Cal Dive VP Allan Palmer added, ‘We manage a fleet of 27 diving and construction assets in the Gulf of Mexico. AssetTrax allows us to quickly identify the closest asset for response to urgent situations, such as a pipeline leak or marine emergency. AssetTrax was invaluable during Hurricane Ike when we were dispersing our fleet to safe harbors across the Gulf.’
CapRock uses field-proven VSAT satellite technologies to deliver highly reliable managed communication services for broadband networking, real-time video and digital telephony to the world’s harshest and most remote locations. Its global infrastructure includes five international teleports and eleven regional support centers across the US, Central and South America, Europe, West Africa and Asia Pacific.
Kepware is teaming with Industrial Defender to develop a version of Industrial Defender’s host intrusion detection software as an add-on to the KEPServerEX security agent. The new plug-in will monitor cyber security parameters of the environment including failed login attempts, file system consistency, removable media access, registry modifications, process and socket violations, and other SCADA parameters. When an Industrial Defender Security Event Management Console (SEM) is present, it will aggregate, correlate, store and report security events. Industrial Defender’s ‘Defense–in-Depth’ offering is now part of the ‘Connected with Kepware’ partner program.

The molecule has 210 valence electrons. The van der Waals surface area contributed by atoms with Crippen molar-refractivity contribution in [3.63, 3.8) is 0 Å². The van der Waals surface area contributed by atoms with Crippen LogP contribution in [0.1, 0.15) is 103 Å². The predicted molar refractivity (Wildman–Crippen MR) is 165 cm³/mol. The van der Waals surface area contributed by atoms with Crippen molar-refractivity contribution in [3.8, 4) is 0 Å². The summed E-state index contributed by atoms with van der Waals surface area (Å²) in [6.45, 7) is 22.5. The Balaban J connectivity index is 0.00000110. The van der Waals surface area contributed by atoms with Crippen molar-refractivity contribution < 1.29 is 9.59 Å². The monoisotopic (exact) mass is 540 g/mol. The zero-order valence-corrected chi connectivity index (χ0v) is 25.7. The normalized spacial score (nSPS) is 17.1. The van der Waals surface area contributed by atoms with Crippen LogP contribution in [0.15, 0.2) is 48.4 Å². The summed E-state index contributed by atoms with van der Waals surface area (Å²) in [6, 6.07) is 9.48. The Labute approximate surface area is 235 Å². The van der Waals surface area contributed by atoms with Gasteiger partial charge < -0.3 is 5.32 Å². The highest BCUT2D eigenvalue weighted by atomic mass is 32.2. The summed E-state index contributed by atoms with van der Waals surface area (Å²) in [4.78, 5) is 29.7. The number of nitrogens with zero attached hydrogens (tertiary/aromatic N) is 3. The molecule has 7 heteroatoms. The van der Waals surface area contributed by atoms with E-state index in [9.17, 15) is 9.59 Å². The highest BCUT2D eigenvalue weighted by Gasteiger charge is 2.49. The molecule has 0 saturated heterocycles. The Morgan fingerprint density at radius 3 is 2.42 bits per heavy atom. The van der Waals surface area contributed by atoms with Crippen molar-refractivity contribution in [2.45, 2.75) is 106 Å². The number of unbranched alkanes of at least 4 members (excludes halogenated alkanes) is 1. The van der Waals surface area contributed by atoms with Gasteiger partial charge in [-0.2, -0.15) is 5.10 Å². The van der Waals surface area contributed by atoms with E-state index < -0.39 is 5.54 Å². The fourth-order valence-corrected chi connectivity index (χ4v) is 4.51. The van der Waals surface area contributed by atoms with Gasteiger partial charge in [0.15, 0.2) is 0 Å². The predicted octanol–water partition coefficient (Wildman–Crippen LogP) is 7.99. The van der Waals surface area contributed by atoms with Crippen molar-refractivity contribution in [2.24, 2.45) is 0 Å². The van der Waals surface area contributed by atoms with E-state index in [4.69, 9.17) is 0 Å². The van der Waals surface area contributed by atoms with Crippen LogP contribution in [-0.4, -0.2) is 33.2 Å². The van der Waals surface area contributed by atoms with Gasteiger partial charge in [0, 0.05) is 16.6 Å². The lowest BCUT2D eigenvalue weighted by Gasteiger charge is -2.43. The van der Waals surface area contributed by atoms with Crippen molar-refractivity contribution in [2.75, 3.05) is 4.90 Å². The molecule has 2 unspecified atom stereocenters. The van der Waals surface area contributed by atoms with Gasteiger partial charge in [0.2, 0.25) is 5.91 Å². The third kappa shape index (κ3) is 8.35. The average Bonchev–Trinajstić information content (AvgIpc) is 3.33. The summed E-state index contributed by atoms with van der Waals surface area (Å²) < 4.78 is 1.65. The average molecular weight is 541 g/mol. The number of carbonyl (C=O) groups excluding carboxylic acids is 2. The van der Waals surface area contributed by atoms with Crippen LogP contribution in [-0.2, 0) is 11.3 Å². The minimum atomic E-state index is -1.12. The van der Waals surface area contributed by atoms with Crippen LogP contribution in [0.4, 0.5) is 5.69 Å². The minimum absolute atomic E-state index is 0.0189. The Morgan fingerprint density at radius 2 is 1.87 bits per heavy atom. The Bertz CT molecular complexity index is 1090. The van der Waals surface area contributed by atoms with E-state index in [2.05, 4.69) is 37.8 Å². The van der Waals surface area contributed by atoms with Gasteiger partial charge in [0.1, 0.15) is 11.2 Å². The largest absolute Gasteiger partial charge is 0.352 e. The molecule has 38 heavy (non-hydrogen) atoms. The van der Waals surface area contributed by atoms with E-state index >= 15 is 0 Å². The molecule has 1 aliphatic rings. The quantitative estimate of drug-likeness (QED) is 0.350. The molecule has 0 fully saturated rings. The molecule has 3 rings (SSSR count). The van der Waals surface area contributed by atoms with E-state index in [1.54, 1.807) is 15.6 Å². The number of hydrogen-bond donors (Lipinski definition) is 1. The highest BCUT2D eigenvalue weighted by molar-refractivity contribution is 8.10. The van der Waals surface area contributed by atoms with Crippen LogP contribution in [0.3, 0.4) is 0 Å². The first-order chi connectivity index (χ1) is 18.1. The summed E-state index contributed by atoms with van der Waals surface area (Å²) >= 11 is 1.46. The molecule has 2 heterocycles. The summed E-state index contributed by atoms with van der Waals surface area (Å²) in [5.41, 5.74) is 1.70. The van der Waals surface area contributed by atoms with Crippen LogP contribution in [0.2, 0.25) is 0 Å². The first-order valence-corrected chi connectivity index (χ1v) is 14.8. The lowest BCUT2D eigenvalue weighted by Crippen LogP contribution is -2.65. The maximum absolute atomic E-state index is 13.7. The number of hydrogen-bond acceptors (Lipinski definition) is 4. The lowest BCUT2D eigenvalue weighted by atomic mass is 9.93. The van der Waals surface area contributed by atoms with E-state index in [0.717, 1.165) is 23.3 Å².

A new release of ID’s ‘Gauntlet,’ V 2.2 adds NERC CIP critical infrastructure protection compliance—protecting against internal and external cyber attacks and vulnerabilities. Gauntlet was added to the Industrial Defender product suite with the acquisition of Teltone Corp. New features include virtual router redundancy, cyber assets flagging and IP domain lockdown.